Dylan Love wore one in order to review it for Business Insider -
"It’s fun to be able to look back through the Narrative app and know exactly where you were at 1:13 PM last Tuesday, or how funny-looking that guy from the subway was this morning.
"The negative aspects of the Narrative are mostly social. People will notice it on your clothes and ask about it, which puts you in the awkward position of explaining that you’re secretly photographing everything that’s going on."
You can read his review here.
How do you identify bees?
Sam Droege is the head of the USGS Native Bee Inventory and Monitoring Program in Maryland, an organisation that monitors the health and habitat of bees in the U.S. as well as creating archival reference catalogs that aid researchers in the identification of bee species in North America.
The project is no small task as there are literally thousands of bee species in the U.S., many of which vary in only the most minute of ways.
To aid in the identification process the USGS Bee Inventory relies on extremely high resolution photography, an initiative led by Droege that has been ongoing since 2010.
Droege’s macro photos of bees are so clear and well executed that they practically pass as works of art in their own right.
He shares with Flickr -
“When we started looking at these pictures, I just wanted to gaze at these shots for long periods of time.
”I had seen these insects for many years, but the level of detail was incredible. The fact that everything was focused, the beauty and the arrangement of the insects themselves - the ratios of the eyes, the golden means, the french curves of the body, and the colours that would slide very naturally from one shade to another were just beautiful!
"It was the kind of thing that we could not achieve at the highest level of art.”
You can see much more on Flickr.
Photographer shares unusual view of twin towers before 9/11
It was a photo that anyone might have taken. In the years leading to Sept. 11, 2001, Americans took to the skies like never before, numbering in the millions, taking in the bird’s-eye view above the clouds.
Katie Weisberger, a freshman in the photography program at New York University, was flying back from her home in Richmond, Virginia. She had a Nikon 35 mm film camera at the ready when the twin towers came into view.
"It was very early morning, and I just remember it being really beautiful, watching the sun rise and taking photographs."I had no idea I took that photo. It was on the negative."
That photo — developed at a drugstore or photo lab — was a horizon shot, layers of blue sky streaked with a barely perceptible reddish haze and oceans of roiling clouds that submerged all of New York except for the twin towers.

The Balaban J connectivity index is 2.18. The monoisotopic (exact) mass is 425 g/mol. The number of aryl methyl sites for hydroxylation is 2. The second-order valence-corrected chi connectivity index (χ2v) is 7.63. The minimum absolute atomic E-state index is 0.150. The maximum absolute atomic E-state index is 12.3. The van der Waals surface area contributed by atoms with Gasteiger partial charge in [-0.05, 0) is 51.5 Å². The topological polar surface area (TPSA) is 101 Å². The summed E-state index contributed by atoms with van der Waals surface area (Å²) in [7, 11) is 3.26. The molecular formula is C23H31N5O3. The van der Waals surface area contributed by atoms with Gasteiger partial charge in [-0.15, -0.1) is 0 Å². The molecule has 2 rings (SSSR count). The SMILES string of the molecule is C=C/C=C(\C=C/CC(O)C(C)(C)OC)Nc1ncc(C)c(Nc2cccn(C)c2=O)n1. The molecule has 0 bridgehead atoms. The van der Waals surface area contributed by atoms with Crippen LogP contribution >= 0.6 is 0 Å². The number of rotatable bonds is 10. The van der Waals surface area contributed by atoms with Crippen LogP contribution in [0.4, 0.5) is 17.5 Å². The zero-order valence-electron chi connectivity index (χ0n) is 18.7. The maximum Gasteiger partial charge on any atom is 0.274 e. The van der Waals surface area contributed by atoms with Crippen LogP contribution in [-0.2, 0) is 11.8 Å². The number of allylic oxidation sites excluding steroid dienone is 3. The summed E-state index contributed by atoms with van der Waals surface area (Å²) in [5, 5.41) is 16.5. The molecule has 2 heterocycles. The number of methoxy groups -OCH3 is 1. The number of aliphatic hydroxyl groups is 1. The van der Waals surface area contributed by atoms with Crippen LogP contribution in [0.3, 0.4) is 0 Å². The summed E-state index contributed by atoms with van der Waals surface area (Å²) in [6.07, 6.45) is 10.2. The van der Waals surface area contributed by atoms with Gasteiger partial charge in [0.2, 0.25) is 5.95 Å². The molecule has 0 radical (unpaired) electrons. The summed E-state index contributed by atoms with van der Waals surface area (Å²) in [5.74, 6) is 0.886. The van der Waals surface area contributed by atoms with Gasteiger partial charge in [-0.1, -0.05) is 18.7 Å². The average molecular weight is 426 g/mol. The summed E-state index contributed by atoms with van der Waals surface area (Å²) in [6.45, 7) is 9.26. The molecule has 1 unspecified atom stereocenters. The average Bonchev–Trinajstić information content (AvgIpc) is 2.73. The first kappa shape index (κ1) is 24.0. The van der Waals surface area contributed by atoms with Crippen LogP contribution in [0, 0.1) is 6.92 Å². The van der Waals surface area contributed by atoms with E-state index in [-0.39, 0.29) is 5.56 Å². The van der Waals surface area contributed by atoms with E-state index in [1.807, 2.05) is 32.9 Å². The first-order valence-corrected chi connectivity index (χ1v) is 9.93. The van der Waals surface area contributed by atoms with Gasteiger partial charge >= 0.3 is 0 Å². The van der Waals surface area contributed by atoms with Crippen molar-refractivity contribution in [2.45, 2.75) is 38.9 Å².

Full story on Yahoo News.
A ladder into space
These other-worldy pictures taken from a construction site high above the Shanghai skyline are breathtakingly unbelievable.
It’s one thing seeing skyscrapers peek out through the city fog beneath you but with a pair of human feet in view it really adds some stomach-churning context.
A group of Russian adventurers travelled to China to climb the Shanghai Tower while still under construction – and, by the looks of the video, it was a daredevil visit unauthorised by the Chinese authorities. Remarkable. Like a modern day version of the film Man on Wire, arguably with even more balls…
Tilt-shifting space to create galaxies in miniature
With the use of a relatively simple photography technique, Italian artist Haari Tesla has reduced the cosmos to a microscopic level.
Her series, Illuminated Code From Space, is an experimentation in tilt-shift manipulation. By digitally adjusting the depth of field, contrast, and adding a gradient, Tesla has managed to transform photographs of nebulae, galaxies, and supernovae into microorganisms.
It’s incredible to look at these images knowing that they are actually photographs of some of the largest places we know, rather than of something so small that it can’t be seen with the naked eye.
The initial idea for the series came from the Greek Neo-Platonic schema of macrocosm and microcosm: the recognition that the same traits appear in entities of many different sizes.
Plato wrote about how we see these patterns reproduced in all levels, from the largest scale (macrocosm, or the universe) all the way down to a microscopic level (also know as microcosm).
After viewing other tilt-shift photography, Tesla decided to try it for herself by using publicly distributed images of space. She’s interested in the intersection of art and science, and combines them here in a spectacular way.
Via Peanut Butter.
The urban explorers of the ex-USSR
Exploring the grandiose buildings and industrial infrastructure left over from the USSR is a popular pastime for some young people - but not the faint-hearted.
Known as urban exploration, the hobby involves climbing high-rise buildings, towers and bridges, or going deep underground. Russia’s vast territory is dotted with industrial sites, some of which are unused and empty.
Many of these urban explorers are skilled photographers who take striking images.
"Who needs words when you’ve got stars in the sky?"
- Vitaly Raskalov
Under Russian law, trespassing on private property is punishable by a small fine, but entering abandoned and unguarded buildings is usually legal.
Thank God for that - we have these amazing images as a result.
"The process of looking for them is breathtaking, too. If you’re serious about it, there is so much you can learn about your own country, so many mysteries you can discover."
Original photo story on the BBC.